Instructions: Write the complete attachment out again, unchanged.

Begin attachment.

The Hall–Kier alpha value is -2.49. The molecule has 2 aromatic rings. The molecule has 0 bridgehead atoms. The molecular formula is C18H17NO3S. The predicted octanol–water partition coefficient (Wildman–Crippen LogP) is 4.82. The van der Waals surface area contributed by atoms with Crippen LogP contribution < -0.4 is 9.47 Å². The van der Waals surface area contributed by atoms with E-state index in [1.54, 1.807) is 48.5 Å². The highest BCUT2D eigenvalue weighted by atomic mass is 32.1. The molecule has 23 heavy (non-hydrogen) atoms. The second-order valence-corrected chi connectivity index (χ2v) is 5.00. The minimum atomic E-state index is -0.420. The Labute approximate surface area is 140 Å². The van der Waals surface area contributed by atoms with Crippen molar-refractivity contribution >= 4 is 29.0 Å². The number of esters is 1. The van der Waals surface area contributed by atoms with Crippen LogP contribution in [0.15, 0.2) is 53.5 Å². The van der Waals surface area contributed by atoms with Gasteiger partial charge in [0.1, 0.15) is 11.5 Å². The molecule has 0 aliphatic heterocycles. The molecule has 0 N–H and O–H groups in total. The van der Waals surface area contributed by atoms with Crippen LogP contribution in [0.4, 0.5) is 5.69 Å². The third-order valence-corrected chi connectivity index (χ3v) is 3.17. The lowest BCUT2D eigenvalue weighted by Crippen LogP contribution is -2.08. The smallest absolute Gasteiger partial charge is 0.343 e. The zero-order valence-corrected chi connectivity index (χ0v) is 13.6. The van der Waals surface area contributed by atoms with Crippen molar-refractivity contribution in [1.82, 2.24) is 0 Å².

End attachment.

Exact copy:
The Hall–Kier alpha value is -2.49. The molecule has 2 aromatic rings. The molecule has 0 bridgehead atoms. The molecular formula is C18H17NO3S. The predicted octanol–water partition coefficient (Wildman–Crippen LogP) is 4.82. The van der Waals surface area contributed by atoms with Crippen LogP contribution < -0.4 is 9.47 Å². The van der Waals surface area contributed by atoms with E-state index in [1.54, 1.807) is 48.5 Å². The highest BCUT2D eigenvalue weighted by atomic mass is 32.1. The molecule has 23 heavy (non-hydrogen) atoms. The second-order valence-corrected chi connectivity index (χ2v) is 5.00. The minimum atomic E-state index is -0.420. The Labute approximate surface area is 140 Å². The van der Waals surface area contributed by atoms with Crippen molar-refractivity contribution >= 4 is 29.0 Å². The number of esters is 1. The van der Waals surface area contributed by atoms with Crippen LogP contribution in [0.15, 0.2) is 53.5 Å². The van der Waals surface area contributed by atoms with Gasteiger partial charge in [0.1, 0.15) is 11.5 Å². The molecule has 0 aliphatic heterocycles. The molecule has 0 N–H and O–H groups in total. The van der Waals surface area contributed by atoms with Crippen LogP contribution in [0.4, 0.5) is 5.69 Å². The third-order valence-corrected chi connectivity index (χ3v) is 3.17. The lowest BCUT2D eigenvalue weighted by Crippen LogP contribution is -2.08. The smallest absolute Gasteiger partial charge is 0.343 e. The zero-order valence-corrected chi connectivity index (χ0v) is 13.6. The van der Waals surface area contributed by atoms with Crippen molar-refractivity contribution in [1.82, 2.24) is 0 Å².